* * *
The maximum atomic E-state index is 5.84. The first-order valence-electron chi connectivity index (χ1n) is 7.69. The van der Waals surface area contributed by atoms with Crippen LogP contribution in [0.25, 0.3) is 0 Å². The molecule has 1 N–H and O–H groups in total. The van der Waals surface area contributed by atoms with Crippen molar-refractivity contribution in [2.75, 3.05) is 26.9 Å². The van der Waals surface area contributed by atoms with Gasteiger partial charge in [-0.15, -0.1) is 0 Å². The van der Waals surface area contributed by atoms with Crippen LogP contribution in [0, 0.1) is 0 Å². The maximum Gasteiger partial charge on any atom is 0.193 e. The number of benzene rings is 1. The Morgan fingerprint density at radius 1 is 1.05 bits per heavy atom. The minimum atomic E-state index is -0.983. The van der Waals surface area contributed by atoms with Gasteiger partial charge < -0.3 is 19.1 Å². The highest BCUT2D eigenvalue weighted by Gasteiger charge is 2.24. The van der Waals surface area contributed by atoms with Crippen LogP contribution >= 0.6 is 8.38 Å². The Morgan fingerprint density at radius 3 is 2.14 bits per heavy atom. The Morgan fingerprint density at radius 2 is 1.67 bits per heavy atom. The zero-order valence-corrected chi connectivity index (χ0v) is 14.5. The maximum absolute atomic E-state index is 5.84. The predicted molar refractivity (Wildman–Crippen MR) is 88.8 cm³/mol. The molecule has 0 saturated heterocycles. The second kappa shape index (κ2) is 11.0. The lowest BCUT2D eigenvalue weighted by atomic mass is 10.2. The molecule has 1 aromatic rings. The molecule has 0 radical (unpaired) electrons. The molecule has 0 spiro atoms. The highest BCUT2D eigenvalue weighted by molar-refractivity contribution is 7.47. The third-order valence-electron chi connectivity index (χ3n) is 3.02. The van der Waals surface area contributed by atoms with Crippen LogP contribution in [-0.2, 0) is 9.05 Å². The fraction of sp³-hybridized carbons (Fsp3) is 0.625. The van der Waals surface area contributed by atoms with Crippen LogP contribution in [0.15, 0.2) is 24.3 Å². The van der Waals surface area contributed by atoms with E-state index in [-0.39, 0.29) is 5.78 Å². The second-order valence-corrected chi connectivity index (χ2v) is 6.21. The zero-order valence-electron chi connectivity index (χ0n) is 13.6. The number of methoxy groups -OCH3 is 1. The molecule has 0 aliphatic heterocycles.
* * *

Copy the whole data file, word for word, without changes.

The maximum atomic E-state index is 5.84. The first-order valence-electron chi connectivity index (χ1n) is 7.69. The van der Waals surface area contributed by atoms with Crippen LogP contribution in [0.25, 0.3) is 0 Å². The molecule has 1 N–H and O–H groups in total. The van der Waals surface area contributed by atoms with Crippen molar-refractivity contribution in [2.75, 3.05) is 26.9 Å². The van der Waals surface area contributed by atoms with Gasteiger partial charge in [-0.15, -0.1) is 0 Å². The van der Waals surface area contributed by atoms with Crippen LogP contribution in [0, 0.1) is 0 Å². The maximum Gasteiger partial charge on any atom is 0.193 e. The number of benzene rings is 1. The Morgan fingerprint density at radius 1 is 1.05 bits per heavy atom. The minimum atomic E-state index is -0.983. The van der Waals surface area contributed by atoms with Gasteiger partial charge < -0.3 is 19.1 Å². The highest BCUT2D eigenvalue weighted by Gasteiger charge is 2.24. The van der Waals surface area contributed by atoms with Crippen LogP contribution >= 0.6 is 8.38 Å². The Morgan fingerprint density at radius 3 is 2.14 bits per heavy atom. The Morgan fingerprint density at radius 2 is 1.67 bits per heavy atom. The zero-order valence-corrected chi connectivity index (χ0v) is 14.5. The maximum absolute atomic E-state index is 5.84. The predicted molar refractivity (Wildman–Crippen MR) is 88.8 cm³/mol. The molecule has 0 saturated heterocycles. The second kappa shape index (κ2) is 11.0. The lowest BCUT2D eigenvalue weighted by atomic mass is 10.2. The molecule has 1 aromatic rings. The molecule has 0 radical (unpaired) electrons. The molecule has 0 spiro atoms. The highest BCUT2D eigenvalue weighted by molar-refractivity contribution is 7.47. The third-order valence-electron chi connectivity index (χ3n) is 3.02. The van der Waals surface area contributed by atoms with Crippen LogP contribution in [-0.2, 0) is 9.05 Å². The fraction of sp³-hybridized carbons (Fsp3) is 0.625. The van der Waals surface area contributed by atoms with Crippen LogP contribution in [0.15, 0.2) is 24.3 Å². The van der Waals surface area contributed by atoms with E-state index in [-0.39, 0.29) is 5.78 Å². The second-order valence-corrected chi connectivity index (χ2v) is 6.21. The zero-order valence-electron chi connectivity index (χ0n) is 13.6. The number of methoxy groups -OCH3 is 1. The molecule has 0 aliphatic heterocycles.